The African Traveling Kelley

This summer, I’ll be going to Uganda, Africa with my husband and a group of about 20 others… Here’s why.

When most people hear “Uganda”, they often think the Lord’s Resistance Army (LRA) whose practices include the murder, abuse, and abduction of children, as well as forcing children to serve in this army as soldiers. The LRA use children in their army because they find that they are easily replaceable. By replaceable, they mean that they can substitute fallen child soldiers with new ones by raiding villages, killing family members and neighbors, and abducting children. This army is known for the unspeakable acts that its members both force onto children and force children to do.

In one word, it’s sickening.

Unfortunately, this is not the only trouble that Uganda and it’s children are currently facing. The AIDS epidemic is ravaging through the Africa leaving many orphaned children behind. The people in Uganda are among the poorest in the world, with many living on less than $1.25 a day. In addition to all of this, illiteracy is extremely common, making it difficult for Ugandans to educate themselves and create a more positive future for their families and country.

Thankfully there is hope.

When I think of Uganda, I now think of Watoto. Watoto is a holistic care program whose mission is to rescue, raise, and rebuild. They’re rescuing orphaned children, and give them homes. REAL homes. These children are not just put into a run of the mill orphanage, they are brought into to Watoto village that contains many homes, a school, a clinic, and a community center. They are given a home with a house mom who will take care of them and the seven other children in the home. In a real way, they are given a family.

Many of the children in Watoto have terrible and often abusive histories. Some of them were forced to do terrible things in the LRA, others walked the streets after their parents died from AIDS, and still others were involved in human trafficking and used as sex slaves. These children need to know the love of family, they need to be able to feel like children again.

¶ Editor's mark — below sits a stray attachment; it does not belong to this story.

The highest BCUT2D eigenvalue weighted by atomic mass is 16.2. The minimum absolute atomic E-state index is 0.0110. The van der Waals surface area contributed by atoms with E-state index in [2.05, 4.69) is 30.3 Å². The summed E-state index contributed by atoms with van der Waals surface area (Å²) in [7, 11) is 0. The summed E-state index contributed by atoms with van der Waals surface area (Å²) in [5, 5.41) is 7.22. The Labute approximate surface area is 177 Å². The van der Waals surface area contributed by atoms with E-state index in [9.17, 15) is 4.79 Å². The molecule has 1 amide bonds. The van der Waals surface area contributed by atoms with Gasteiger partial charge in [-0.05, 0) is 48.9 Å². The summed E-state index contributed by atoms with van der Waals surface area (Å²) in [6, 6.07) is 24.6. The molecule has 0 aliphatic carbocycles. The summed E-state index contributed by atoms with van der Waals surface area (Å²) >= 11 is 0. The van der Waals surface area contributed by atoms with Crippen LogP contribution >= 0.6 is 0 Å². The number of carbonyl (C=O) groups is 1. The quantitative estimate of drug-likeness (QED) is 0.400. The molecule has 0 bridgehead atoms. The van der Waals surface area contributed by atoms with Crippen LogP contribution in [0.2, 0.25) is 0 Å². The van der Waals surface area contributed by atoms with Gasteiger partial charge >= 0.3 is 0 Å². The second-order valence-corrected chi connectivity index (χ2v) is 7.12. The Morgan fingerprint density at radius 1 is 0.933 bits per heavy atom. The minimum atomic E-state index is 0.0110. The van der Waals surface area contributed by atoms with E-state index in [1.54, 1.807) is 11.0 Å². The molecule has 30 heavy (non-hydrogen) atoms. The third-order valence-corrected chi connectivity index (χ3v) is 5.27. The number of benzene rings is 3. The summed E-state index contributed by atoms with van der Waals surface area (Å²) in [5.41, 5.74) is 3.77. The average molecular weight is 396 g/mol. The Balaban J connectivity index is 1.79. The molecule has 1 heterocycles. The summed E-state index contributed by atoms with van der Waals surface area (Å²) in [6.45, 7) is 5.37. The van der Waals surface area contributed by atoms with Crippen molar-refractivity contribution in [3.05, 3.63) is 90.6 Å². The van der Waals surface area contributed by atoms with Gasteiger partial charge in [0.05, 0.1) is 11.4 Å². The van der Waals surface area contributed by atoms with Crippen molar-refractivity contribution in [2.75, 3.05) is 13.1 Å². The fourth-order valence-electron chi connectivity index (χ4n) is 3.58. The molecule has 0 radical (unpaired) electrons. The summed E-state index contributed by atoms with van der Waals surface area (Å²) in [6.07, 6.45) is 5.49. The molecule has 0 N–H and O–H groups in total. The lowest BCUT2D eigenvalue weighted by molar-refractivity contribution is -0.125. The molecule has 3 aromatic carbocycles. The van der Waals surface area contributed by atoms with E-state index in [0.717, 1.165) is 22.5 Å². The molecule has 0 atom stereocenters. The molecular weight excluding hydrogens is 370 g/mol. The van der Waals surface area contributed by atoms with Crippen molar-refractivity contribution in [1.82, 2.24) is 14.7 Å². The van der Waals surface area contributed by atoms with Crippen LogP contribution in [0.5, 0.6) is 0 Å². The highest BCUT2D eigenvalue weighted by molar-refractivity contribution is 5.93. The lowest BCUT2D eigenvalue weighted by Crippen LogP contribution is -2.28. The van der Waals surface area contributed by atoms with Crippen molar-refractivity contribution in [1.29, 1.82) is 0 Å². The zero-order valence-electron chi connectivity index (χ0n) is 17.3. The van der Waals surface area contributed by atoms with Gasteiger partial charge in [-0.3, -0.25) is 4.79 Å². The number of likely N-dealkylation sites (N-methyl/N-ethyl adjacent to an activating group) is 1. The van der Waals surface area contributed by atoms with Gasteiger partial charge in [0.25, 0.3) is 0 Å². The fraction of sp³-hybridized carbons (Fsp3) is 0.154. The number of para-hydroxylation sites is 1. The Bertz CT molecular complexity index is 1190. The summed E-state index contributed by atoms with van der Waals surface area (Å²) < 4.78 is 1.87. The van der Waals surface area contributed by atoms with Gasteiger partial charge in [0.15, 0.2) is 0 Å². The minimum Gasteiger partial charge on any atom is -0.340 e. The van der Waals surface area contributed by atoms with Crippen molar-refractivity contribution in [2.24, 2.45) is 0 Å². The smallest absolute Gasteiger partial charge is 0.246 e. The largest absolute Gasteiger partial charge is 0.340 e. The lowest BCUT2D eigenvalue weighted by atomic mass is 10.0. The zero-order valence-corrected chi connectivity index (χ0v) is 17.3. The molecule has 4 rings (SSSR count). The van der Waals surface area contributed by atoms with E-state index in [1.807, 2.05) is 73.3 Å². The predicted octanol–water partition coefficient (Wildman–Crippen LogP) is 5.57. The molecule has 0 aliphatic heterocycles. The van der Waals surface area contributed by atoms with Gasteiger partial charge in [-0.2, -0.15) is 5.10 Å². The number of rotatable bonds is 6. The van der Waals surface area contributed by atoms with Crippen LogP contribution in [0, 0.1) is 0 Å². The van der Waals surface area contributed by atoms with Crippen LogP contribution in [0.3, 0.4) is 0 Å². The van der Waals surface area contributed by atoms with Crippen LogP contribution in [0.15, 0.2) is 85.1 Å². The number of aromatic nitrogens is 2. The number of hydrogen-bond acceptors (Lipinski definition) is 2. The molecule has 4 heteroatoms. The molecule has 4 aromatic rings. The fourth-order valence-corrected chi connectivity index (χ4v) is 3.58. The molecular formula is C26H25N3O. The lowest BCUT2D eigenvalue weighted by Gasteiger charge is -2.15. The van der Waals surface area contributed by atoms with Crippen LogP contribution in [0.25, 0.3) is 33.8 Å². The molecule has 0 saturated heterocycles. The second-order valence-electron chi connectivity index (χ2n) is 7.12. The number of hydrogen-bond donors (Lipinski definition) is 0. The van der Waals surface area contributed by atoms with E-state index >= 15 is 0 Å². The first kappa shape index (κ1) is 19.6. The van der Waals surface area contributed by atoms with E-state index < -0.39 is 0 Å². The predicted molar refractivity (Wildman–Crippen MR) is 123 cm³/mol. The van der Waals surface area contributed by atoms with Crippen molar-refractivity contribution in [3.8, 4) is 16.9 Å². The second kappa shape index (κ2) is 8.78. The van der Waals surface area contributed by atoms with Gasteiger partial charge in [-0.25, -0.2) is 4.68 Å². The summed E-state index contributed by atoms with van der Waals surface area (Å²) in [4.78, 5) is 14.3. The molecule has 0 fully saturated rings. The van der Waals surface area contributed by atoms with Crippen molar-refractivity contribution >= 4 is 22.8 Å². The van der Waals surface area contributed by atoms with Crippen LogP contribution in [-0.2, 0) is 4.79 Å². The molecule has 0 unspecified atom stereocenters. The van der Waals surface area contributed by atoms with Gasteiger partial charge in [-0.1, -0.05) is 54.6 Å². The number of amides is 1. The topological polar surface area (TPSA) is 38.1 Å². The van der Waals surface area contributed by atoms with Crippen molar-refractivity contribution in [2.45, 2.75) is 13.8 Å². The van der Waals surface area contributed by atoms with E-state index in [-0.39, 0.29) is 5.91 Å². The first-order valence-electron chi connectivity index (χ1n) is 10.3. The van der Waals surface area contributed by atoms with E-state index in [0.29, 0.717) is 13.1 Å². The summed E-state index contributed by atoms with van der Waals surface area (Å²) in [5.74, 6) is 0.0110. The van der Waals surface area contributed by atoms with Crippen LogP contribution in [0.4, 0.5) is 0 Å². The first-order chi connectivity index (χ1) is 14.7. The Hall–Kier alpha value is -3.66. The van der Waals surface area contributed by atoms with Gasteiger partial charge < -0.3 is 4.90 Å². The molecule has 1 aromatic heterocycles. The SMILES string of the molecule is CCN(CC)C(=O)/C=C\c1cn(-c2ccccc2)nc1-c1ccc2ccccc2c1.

Watoto’s goal is to do this and more for the children they care for. They hope to raise up the next generation of Uganda as a loved, loving, and well educated people (and they’re succeeding, check out THIS video), so that they in turn can become leaders and create a better Uganda for future generations.

This is a cause that both my husband and I feel led to support. While we’re in Uganda this summer, we will be helping to build one of the homes that these children live in. We will also be using or skills in photography and video to bring back some of the stories that we find there, in order to further spread the word about the wonderful work that the people behind Watoto are doing.

Not surprisingly, the cost of traveling halfway around the world and building a house is not cheap. There’s building supplies, air fair, lodging, vaccinations, and more to think of. After everything is said and done, my husband and I will need to raise $4,500 EACH in order to go on the trip. That’s a total of $9,000. Usually, we’re not the kind to ask for favors. We like to do things on our own, pulling ourselves up by our bootstraps and all that… But this, this is bigger than us, and we need to set our pride aside and ask for help.

For this reason, you may likely see quite a few posts on this subject as we find new ways to fundraise, and as we prepare for the trip. If at any time you feel inclined to make a donation you can head over here and make a donation online through PayPal.  Just make sure to specify who the donation will be attributed to (Josh and Kelley Johnson) by clicking on the little plus sign next to “Team member you wish to donate to”, and then writing our names in the box that pops up.

If you ever want anymore information on this subject, please feel free to ask, I’d love to talk with you about it.

Thank you all in advance for your support, comments, thoughts, and prayers.

-The African Traveling Kelley


One thought on “The African Traveling Kelley

  1. Pingback: The Photo Fundraising Kelley | Threads and Buttons

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